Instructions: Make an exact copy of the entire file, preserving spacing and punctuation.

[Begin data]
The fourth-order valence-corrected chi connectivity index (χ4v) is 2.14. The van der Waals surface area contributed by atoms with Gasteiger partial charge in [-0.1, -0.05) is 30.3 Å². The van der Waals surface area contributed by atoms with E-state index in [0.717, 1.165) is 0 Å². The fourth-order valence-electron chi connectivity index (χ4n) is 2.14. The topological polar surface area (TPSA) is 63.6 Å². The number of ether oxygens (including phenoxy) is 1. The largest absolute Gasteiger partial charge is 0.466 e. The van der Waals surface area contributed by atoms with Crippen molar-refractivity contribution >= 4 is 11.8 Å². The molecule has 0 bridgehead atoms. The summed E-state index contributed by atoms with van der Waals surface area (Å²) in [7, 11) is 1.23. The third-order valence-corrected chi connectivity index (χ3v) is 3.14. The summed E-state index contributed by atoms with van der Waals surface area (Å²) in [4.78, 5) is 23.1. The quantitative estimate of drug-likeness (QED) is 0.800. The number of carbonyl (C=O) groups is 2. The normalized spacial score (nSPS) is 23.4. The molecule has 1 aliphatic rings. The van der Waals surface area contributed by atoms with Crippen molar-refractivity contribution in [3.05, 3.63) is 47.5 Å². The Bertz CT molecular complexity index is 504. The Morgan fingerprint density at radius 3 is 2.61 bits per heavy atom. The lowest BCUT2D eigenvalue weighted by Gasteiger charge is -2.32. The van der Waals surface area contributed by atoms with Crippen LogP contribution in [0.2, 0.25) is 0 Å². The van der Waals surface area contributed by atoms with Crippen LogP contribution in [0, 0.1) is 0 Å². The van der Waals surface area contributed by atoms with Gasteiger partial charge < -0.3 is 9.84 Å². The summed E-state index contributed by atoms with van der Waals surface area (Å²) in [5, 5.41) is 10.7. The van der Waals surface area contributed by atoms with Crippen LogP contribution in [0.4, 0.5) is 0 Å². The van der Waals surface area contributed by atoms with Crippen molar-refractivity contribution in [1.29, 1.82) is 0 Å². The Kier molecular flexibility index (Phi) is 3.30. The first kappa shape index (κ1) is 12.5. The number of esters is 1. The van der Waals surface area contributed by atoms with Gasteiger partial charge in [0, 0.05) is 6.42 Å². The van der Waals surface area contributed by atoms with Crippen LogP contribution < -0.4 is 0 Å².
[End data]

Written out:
The fourth-order valence-corrected chi connectivity index (χ4v) is 2.14. The van der Waals surface area contributed by atoms with Gasteiger partial charge in [-0.1, -0.05) is 30.3 Å². The van der Waals surface area contributed by atoms with E-state index in [0.717, 1.165) is 0 Å². The fourth-order valence-electron chi connectivity index (χ4n) is 2.14. The topological polar surface area (TPSA) is 63.6 Å². The number of ether oxygens (including phenoxy) is 1. The largest absolute Gasteiger partial charge is 0.466 e. The van der Waals surface area contributed by atoms with Crippen molar-refractivity contribution >= 4 is 11.8 Å². The molecule has 0 bridgehead atoms. The summed E-state index contributed by atoms with van der Waals surface area (Å²) in [7, 11) is 1.23. The third-order valence-corrected chi connectivity index (χ3v) is 3.14. The summed E-state index contributed by atoms with van der Waals surface area (Å²) in [4.78, 5) is 23.1. The quantitative estimate of drug-likeness (QED) is 0.800. The number of carbonyl (C=O) groups is 2. The normalized spacial score (nSPS) is 23.4. The molecule has 1 aliphatic rings. The van der Waals surface area contributed by atoms with Crippen molar-refractivity contribution in [3.05, 3.63) is 47.5 Å². The Bertz CT molecular complexity index is 504. The Morgan fingerprint density at radius 3 is 2.61 bits per heavy atom. The lowest BCUT2D eigenvalue weighted by Gasteiger charge is -2.32. The van der Waals surface area contributed by atoms with Crippen LogP contribution in [0.2, 0.25) is 0 Å². The van der Waals surface area contributed by atoms with Crippen LogP contribution in [0, 0.1) is 0 Å². The van der Waals surface area contributed by atoms with Gasteiger partial charge < -0.3 is 9.84 Å². The summed E-state index contributed by atoms with van der Waals surface area (Å²) in [5, 5.41) is 10.7. The van der Waals surface area contributed by atoms with Crippen LogP contribution in [0.4, 0.5) is 0 Å². The van der Waals surface area contributed by atoms with Crippen molar-refractivity contribution in [1.29, 1.82) is 0 Å². The Kier molecular flexibility index (Phi) is 3.30. The first kappa shape index (κ1) is 12.5. The number of esters is 1. The van der Waals surface area contributed by atoms with Gasteiger partial charge in [0, 0.05) is 6.42 Å². The van der Waals surface area contributed by atoms with Crippen LogP contribution < -0.4 is 0 Å².